"I'm Kimberly's mom," she says, introducing herself to our cameras outside the Cowan Education Center, where the Santa Fe Strong Safety Committee met Monday night.
The committee gave an update to the school board on how it can protect its students after the deadly May 18 shooting at Santa Fe High School. Kimberly Vaughn was one of 10 people killed inside the art classroom on that fateful morning.
Her daughter's death has mobilized Rhonda to fight for changes in school policy. Some suggestions, like hiring unemployed veterans to protect the schools and focusing on mental health, makes sense.
Kimberly Vaughan: Student victim of Santa Fe High School mass shooting
A push to put guns in the hands of teachers, however, defies logic, Rhonda said.
"As a parent that just lost a child to a gun, they want to put more of the things in the school that killed my daughter, and that doesn't make sense to me. It just doesn't add up."
Monday night, she's not on the speaker's list at the meeting, but hopes her message comes across loud and clear.
Rhonda said she hoped to sit in the front row, so the school board can see her.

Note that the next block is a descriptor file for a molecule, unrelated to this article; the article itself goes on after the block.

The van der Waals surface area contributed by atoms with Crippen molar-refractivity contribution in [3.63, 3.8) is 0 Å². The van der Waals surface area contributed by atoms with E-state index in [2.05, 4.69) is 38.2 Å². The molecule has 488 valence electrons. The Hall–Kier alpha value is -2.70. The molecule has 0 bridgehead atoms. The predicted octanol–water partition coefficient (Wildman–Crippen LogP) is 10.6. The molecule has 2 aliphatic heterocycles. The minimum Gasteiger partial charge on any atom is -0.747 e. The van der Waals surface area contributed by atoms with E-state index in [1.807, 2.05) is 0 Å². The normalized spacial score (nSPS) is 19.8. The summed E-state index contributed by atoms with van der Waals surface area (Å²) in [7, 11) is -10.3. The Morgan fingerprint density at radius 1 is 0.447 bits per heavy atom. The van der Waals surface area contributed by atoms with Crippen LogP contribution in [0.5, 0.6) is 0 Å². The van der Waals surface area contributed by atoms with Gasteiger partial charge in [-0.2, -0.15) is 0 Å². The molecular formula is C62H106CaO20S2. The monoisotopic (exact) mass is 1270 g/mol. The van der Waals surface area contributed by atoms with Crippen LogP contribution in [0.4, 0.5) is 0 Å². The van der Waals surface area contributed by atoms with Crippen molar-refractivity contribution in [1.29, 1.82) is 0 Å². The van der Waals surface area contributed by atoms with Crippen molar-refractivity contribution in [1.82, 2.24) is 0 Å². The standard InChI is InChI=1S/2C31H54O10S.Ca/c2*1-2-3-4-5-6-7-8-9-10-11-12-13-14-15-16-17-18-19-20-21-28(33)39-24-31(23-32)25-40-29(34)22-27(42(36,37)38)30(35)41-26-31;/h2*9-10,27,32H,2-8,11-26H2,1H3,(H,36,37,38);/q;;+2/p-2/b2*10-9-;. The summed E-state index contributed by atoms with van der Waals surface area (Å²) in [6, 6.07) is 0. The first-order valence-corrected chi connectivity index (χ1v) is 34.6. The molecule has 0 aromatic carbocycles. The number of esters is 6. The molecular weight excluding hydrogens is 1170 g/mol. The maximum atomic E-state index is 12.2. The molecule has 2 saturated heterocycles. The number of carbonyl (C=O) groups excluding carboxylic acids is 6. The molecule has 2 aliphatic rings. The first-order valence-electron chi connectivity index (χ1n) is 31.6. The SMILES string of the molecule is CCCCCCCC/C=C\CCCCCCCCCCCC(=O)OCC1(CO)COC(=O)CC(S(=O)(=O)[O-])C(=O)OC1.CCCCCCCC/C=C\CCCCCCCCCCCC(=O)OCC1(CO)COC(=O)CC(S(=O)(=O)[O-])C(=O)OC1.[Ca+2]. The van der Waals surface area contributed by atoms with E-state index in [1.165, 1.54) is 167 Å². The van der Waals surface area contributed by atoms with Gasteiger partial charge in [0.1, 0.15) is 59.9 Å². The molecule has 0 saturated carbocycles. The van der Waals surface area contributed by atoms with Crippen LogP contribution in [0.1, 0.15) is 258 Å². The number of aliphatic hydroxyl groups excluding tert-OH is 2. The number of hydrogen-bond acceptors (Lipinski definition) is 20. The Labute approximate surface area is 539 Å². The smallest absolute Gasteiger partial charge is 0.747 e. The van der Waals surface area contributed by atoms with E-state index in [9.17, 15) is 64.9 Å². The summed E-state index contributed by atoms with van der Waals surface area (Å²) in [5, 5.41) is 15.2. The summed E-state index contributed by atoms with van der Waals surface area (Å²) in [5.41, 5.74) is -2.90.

"I'm a champion at throwing a fit, and I've already been throwing my fit," Rhonda said.
WATCH: "I'M KIMBERLY'S MOM"
Chief among her hopes is to see metal detectors installed this summer before students return to school in August.
She also said she hopes the community will take a more active interest in the school board and Santa Fe's elected leaders.
"I think that you need to start calling your representatives and ask them how they are going to keep our children safe when they go back to school in August," Rhonda said. "And then you need to make sure that you are registered to vote, and you need to research your candidates, and you need to vote in November."
Rhonda made headlines after President Donald Trump's June 1 meeting with Santa Fe survivors and the families of the victims.
She said talking with the president was "like talking to a toddler" after he allegedly only wanted to talk about arming teachers.